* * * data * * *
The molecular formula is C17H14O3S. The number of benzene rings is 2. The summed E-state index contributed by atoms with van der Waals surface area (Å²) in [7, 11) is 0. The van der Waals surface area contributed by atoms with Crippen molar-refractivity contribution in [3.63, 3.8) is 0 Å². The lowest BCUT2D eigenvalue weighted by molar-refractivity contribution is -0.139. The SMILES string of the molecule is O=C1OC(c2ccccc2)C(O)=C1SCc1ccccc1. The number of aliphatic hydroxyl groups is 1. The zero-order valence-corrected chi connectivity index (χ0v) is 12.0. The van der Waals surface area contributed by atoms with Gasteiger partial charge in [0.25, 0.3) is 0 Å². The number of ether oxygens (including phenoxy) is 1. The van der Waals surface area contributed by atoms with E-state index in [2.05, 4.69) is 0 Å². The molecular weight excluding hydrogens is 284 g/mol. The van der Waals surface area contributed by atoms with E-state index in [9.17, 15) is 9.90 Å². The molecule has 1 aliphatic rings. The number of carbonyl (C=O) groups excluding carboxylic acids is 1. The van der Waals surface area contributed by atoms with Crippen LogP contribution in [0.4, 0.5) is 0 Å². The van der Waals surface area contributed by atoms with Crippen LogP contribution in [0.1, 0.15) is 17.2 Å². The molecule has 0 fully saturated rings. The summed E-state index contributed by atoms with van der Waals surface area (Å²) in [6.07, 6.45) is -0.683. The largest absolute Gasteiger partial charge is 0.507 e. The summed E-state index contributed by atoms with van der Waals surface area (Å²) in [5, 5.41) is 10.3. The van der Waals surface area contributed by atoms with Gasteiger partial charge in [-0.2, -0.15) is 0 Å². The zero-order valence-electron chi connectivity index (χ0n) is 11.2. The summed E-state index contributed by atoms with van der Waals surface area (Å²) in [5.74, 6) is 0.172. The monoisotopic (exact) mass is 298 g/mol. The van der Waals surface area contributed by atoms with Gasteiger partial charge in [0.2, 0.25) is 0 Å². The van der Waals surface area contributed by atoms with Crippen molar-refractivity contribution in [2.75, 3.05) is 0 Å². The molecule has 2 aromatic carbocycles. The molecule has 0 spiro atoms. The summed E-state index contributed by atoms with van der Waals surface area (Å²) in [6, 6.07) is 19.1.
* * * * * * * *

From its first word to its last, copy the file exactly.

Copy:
The molecular formula is C17H14O3S. The number of benzene rings is 2. The summed E-state index contributed by atoms with van der Waals surface area (Å²) in [7, 11) is 0. The van der Waals surface area contributed by atoms with Crippen molar-refractivity contribution in [3.63, 3.8) is 0 Å². The lowest BCUT2D eigenvalue weighted by molar-refractivity contribution is -0.139. The SMILES string of the molecule is O=C1OC(c2ccccc2)C(O)=C1SCc1ccccc1. The number of aliphatic hydroxyl groups is 1. The zero-order valence-corrected chi connectivity index (χ0v) is 12.0. The van der Waals surface area contributed by atoms with Gasteiger partial charge in [0.25, 0.3) is 0 Å². The number of ether oxygens (including phenoxy) is 1. The van der Waals surface area contributed by atoms with E-state index in [2.05, 4.69) is 0 Å². The molecular weight excluding hydrogens is 284 g/mol. The van der Waals surface area contributed by atoms with E-state index in [9.17, 15) is 9.90 Å². The molecule has 1 aliphatic rings. The number of carbonyl (C=O) groups excluding carboxylic acids is 1. The van der Waals surface area contributed by atoms with Crippen LogP contribution in [0.4, 0.5) is 0 Å². The van der Waals surface area contributed by atoms with Crippen LogP contribution in [0.1, 0.15) is 17.2 Å². The molecule has 0 fully saturated rings. The summed E-state index contributed by atoms with van der Waals surface area (Å²) in [6.07, 6.45) is -0.683. The largest absolute Gasteiger partial charge is 0.507 e. The summed E-state index contributed by atoms with van der Waals surface area (Å²) in [5, 5.41) is 10.3. The van der Waals surface area contributed by atoms with Gasteiger partial charge in [-0.2, -0.15) is 0 Å². The zero-order valence-electron chi connectivity index (χ0n) is 11.2. The summed E-state index contributed by atoms with van der Waals surface area (Å²) in [5.74, 6) is 0.172. The monoisotopic (exact) mass is 298 g/mol. The van der Waals surface area contributed by atoms with Gasteiger partial charge in [0.2, 0.25) is 0 Å². The van der Waals surface area contributed by atoms with Crippen molar-refractivity contribution in [2.75, 3.05) is 0 Å². The molecule has 2 aromatic carbocycles. The molecule has 0 spiro atoms. The summed E-state index contributed by atoms with van der Waals surface area (Å²) in [6, 6.07) is 19.1.